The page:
This is a significant step toward a collective guarantee of EU debt. This has been anathema so far for the EU; it’s been called a Hamiltonian moment for EU central banking. The centerpiece of this is the recovery and resilience facility, which provides loans and grants to fund national plans. This is an important milestone in European integration because the absence of a euro-denominated debt instrument collectively guaranteed by the Eurozone states was an important obstacle for the euro. It was also a critical hurdle in the response of the European Central Bank to the Eurozone crisis.

There’s ultimately greater flexibility in the European Central Bank approach to bond purchases. Most significantly, there is a waiver that allows the purchase of Greek sovereign debt bonds, which are below investment grade. All of this does not mean a death knell to austerity politics, but in contrast to the financial crisis, including the Eurozone crisis, which unleashed both fascist and progressive movements in Europe, there is now a greater space for pushing a social-democratic project and pushing back against austerity.

Daniel Finn

Coming out of the pandemic, even in a best-case scenario, with vaccines proving to be effective and also widely available outside of Europe and North America, how will the world economy have been transformed by this experience?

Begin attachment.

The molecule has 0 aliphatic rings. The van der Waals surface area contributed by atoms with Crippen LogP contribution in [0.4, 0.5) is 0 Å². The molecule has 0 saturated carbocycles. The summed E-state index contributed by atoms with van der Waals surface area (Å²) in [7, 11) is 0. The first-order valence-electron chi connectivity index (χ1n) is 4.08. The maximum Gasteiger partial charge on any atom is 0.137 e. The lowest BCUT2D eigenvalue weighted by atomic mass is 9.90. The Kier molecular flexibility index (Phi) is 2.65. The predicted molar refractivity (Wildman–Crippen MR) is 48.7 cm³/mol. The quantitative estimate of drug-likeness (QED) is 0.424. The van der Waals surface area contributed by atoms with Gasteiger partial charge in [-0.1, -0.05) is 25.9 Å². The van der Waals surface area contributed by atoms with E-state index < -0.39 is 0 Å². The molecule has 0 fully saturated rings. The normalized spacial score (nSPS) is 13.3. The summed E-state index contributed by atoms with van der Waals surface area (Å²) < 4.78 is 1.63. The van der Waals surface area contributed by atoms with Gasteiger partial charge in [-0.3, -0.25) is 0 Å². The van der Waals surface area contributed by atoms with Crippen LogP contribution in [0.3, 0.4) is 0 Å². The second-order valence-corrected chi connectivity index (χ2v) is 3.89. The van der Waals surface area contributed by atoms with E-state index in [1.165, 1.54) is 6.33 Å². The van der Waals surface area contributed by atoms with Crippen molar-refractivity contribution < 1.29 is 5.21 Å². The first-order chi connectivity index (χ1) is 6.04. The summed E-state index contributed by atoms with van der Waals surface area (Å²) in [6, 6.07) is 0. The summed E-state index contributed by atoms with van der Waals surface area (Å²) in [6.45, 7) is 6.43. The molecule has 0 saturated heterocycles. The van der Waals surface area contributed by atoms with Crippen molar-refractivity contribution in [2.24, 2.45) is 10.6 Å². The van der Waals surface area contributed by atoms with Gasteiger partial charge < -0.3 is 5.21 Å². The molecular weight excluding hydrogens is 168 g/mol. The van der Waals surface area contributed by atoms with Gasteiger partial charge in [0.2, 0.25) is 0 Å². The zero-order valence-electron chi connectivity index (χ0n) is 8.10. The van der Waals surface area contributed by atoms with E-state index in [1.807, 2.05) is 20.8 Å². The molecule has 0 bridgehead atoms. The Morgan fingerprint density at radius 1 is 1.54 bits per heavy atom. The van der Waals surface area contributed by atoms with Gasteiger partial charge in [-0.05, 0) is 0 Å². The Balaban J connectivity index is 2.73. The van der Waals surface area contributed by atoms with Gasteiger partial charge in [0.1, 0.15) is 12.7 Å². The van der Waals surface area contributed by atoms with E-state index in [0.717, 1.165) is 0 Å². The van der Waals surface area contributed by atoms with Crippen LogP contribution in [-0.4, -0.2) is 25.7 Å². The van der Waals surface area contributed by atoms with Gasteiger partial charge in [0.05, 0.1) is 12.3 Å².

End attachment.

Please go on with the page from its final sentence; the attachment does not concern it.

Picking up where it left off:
Ramaa Vasudevan

The global financial crisis had turned the spotlight on the dominance of finance and its implications for rising inequality, as well as the falling share of workers’ income. The accumulation paradigm allowed a small, globally connected corporate elite to corner the bulk of the gains of both income and productivity.

Even as workers faced increasing precarity in informal, fragmented labor markets, in the aftermath of the crisis the dominance of finance became more entrenched. The trends of increasing inequality and falling shares of wages continue to be exacerbated. This is, in a sense, the unfinished business of the global financial crisis. Inequality depressed economic growth, leading to the beginning of secular stagnation. The financial system has continued to accumulate risks while fueling further inequalities.